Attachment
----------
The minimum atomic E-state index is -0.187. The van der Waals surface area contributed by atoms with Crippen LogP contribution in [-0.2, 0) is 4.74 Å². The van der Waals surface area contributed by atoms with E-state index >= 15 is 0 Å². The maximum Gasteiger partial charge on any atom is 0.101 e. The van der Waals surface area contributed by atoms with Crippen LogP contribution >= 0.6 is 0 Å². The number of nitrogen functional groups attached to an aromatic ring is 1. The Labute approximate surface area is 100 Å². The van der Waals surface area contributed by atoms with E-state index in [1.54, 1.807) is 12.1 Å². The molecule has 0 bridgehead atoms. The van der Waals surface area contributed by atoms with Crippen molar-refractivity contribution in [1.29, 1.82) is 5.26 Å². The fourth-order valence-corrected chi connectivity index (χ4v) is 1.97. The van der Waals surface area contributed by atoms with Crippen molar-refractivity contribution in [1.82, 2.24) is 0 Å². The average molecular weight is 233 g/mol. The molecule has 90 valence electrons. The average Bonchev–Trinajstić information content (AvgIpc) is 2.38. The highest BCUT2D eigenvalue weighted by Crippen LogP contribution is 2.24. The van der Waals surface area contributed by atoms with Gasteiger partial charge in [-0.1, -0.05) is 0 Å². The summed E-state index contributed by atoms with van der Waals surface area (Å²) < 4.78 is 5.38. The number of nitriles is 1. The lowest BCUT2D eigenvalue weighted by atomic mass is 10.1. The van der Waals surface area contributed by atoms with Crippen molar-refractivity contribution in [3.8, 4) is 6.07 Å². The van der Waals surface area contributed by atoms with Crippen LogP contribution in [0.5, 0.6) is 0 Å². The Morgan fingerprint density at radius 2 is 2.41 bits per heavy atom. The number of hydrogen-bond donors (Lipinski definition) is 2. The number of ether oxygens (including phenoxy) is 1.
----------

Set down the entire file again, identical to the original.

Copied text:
The minimum atomic E-state index is -0.187. The van der Waals surface area contributed by atoms with Crippen LogP contribution in [-0.2, 0) is 4.74 Å². The van der Waals surface area contributed by atoms with E-state index >= 15 is 0 Å². The maximum Gasteiger partial charge on any atom is 0.101 e. The van der Waals surface area contributed by atoms with Crippen LogP contribution >= 0.6 is 0 Å². The number of nitrogen functional groups attached to an aromatic ring is 1. The Labute approximate surface area is 100 Å². The van der Waals surface area contributed by atoms with E-state index in [1.54, 1.807) is 12.1 Å². The molecule has 0 bridgehead atoms. The van der Waals surface area contributed by atoms with Crippen molar-refractivity contribution in [1.29, 1.82) is 5.26 Å². The fourth-order valence-corrected chi connectivity index (χ4v) is 1.97. The van der Waals surface area contributed by atoms with Crippen molar-refractivity contribution in [1.82, 2.24) is 0 Å². The average molecular weight is 233 g/mol. The molecule has 90 valence electrons. The average Bonchev–Trinajstić information content (AvgIpc) is 2.38. The highest BCUT2D eigenvalue weighted by Crippen LogP contribution is 2.24. The van der Waals surface area contributed by atoms with Gasteiger partial charge in [-0.1, -0.05) is 0 Å². The summed E-state index contributed by atoms with van der Waals surface area (Å²) < 4.78 is 5.38. The number of nitriles is 1. The lowest BCUT2D eigenvalue weighted by atomic mass is 10.1. The van der Waals surface area contributed by atoms with Crippen molar-refractivity contribution in [3.8, 4) is 6.07 Å². The van der Waals surface area contributed by atoms with Crippen LogP contribution in [0.5, 0.6) is 0 Å². The Morgan fingerprint density at radius 2 is 2.41 bits per heavy atom. The number of hydrogen-bond donors (Lipinski definition) is 2. The number of ether oxygens (including phenoxy) is 1.